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The global shipping fleet - encompassing all sectors except the non-cargo carrying ship types, such as tugs and passenger ships, and smaller coaster vessels, such as oil tankers and bulk carriers of less than 10,000 dwt - is expected to rise by a mere 300 vessels through 2016-2020. As a result, the shortage in officer supply is forecast to reduce from 20,900 at the end of 2015 to 7,700 by the end of 2020.
The year 2015 proved to be a dreadful one for the entire shipping sector, with the exception of oil tankers. Weak demand, coupled with falling commodity prices and oversupply of tonnage in most sectors led to rates collapsing to levels unseen since the global financial meltdown in 2008-2009. Growing concerns in the global economy and depressed freight earnings have forced owners to refrain from contracting new orders, while order cancellations and vessel demolitions have become a regular feature of the market.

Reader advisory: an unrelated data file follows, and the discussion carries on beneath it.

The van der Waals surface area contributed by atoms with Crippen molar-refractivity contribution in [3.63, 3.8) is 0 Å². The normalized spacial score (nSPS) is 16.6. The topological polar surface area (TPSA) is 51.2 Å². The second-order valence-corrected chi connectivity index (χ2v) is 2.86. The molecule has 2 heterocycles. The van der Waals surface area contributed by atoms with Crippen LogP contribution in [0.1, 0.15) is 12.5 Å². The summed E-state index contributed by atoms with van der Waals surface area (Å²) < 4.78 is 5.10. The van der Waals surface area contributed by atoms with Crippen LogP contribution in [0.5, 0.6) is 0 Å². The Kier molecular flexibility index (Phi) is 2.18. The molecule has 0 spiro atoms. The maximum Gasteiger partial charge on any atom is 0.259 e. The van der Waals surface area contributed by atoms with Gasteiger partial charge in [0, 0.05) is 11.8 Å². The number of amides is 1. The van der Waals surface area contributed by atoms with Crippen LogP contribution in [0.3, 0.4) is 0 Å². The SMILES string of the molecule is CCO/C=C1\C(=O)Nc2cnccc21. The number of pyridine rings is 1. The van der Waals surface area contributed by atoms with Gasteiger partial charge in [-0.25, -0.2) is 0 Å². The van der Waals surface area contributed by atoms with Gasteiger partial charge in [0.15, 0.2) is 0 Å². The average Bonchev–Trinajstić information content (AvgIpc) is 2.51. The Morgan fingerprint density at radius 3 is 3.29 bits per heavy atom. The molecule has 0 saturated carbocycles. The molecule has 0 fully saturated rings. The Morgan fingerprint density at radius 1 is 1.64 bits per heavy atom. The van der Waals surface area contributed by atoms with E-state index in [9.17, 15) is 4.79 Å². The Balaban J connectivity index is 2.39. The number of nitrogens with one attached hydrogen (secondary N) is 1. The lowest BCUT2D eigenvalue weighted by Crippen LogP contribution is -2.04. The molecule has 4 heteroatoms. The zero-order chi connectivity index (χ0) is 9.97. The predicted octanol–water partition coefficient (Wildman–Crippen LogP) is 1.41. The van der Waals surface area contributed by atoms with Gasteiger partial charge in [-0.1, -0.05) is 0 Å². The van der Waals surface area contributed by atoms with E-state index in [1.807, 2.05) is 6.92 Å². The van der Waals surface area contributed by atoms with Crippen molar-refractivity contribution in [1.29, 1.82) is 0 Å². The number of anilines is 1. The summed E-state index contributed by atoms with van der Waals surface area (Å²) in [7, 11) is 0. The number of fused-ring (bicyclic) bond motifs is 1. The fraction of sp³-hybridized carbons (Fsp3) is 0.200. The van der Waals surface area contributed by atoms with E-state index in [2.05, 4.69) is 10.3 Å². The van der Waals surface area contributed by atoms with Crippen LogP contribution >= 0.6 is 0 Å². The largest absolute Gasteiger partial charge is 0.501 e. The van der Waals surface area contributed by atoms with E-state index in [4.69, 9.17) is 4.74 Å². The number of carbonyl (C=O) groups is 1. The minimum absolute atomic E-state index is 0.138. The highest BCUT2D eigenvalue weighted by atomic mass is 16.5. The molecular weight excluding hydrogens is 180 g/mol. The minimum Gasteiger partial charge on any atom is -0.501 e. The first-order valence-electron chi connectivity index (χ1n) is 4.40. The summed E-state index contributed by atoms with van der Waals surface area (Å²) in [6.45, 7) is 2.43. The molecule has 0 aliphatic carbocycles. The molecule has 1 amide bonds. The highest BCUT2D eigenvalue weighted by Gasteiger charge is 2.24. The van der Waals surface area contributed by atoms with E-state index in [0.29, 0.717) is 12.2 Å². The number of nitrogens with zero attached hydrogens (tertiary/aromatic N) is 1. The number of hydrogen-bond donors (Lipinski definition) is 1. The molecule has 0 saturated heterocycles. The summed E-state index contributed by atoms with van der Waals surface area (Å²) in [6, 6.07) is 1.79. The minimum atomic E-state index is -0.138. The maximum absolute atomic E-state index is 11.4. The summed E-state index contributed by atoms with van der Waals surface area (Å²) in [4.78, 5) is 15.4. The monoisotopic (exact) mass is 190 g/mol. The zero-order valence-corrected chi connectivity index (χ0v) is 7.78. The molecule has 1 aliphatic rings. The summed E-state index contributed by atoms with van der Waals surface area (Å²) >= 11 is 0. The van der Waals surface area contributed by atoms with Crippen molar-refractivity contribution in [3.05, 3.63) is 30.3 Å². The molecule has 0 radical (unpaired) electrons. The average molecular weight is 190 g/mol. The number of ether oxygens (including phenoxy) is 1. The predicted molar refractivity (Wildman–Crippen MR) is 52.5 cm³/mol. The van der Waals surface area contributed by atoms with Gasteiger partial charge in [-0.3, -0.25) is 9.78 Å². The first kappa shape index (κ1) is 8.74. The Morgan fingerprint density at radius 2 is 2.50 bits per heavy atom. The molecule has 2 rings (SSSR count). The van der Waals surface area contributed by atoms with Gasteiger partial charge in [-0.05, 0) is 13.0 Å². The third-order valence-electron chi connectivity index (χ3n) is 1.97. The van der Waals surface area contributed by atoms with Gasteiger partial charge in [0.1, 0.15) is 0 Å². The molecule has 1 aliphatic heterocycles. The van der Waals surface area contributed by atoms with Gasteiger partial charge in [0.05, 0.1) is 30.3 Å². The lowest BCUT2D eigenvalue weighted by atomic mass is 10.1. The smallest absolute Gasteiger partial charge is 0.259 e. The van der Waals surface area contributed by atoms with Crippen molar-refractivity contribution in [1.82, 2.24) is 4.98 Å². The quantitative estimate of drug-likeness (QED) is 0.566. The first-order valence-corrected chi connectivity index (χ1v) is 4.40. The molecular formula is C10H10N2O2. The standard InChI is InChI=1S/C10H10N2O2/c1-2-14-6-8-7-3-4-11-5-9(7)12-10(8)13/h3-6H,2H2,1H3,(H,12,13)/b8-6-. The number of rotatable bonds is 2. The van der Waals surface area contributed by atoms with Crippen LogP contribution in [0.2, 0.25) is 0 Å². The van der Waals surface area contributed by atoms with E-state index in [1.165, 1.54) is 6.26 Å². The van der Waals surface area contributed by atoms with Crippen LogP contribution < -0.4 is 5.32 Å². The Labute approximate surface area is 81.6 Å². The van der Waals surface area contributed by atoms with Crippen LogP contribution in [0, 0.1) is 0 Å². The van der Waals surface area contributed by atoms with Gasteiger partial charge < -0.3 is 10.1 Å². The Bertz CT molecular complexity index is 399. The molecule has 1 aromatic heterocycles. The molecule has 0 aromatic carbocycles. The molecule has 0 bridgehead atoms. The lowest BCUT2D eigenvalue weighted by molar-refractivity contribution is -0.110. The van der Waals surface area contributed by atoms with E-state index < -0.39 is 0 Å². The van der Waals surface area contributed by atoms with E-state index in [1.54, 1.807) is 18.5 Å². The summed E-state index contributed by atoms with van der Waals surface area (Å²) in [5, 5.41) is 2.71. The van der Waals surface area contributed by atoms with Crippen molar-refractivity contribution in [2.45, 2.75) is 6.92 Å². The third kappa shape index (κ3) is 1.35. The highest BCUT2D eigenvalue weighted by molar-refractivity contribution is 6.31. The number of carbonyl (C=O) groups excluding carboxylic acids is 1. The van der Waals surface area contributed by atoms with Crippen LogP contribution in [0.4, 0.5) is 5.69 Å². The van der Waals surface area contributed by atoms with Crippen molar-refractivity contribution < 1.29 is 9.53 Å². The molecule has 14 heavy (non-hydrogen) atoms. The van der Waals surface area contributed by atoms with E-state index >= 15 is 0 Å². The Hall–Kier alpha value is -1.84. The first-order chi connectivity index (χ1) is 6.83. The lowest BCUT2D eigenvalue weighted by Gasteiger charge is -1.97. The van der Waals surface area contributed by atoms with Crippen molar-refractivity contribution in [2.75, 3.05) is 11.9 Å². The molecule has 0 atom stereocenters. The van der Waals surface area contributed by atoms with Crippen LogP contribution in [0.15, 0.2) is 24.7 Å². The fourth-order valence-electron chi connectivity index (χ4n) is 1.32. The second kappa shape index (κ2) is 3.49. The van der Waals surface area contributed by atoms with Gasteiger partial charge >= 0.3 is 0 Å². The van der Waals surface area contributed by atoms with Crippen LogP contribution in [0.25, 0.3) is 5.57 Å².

Poor freight earnings are forcing owners and operators to reduce costs, in turn keeping any increase in wage levels to a bare minimum. While manning costs for 2016 are largely similar to those in 2015, in some sectors, such as LNG, there have been some uplifts in wage costs over the past year. However, the offshore sector, in particular, has witnessed wage reductions in light of falling oil prices and an uncertain economic outlook.
“With the growth in the size of the cargo carrying fleet tapering off, we expect the ongoing officer shortage to ease and for wage costs to increase modestly over the next five years”, said Nikhil Jain, senior analyst at Drewry.
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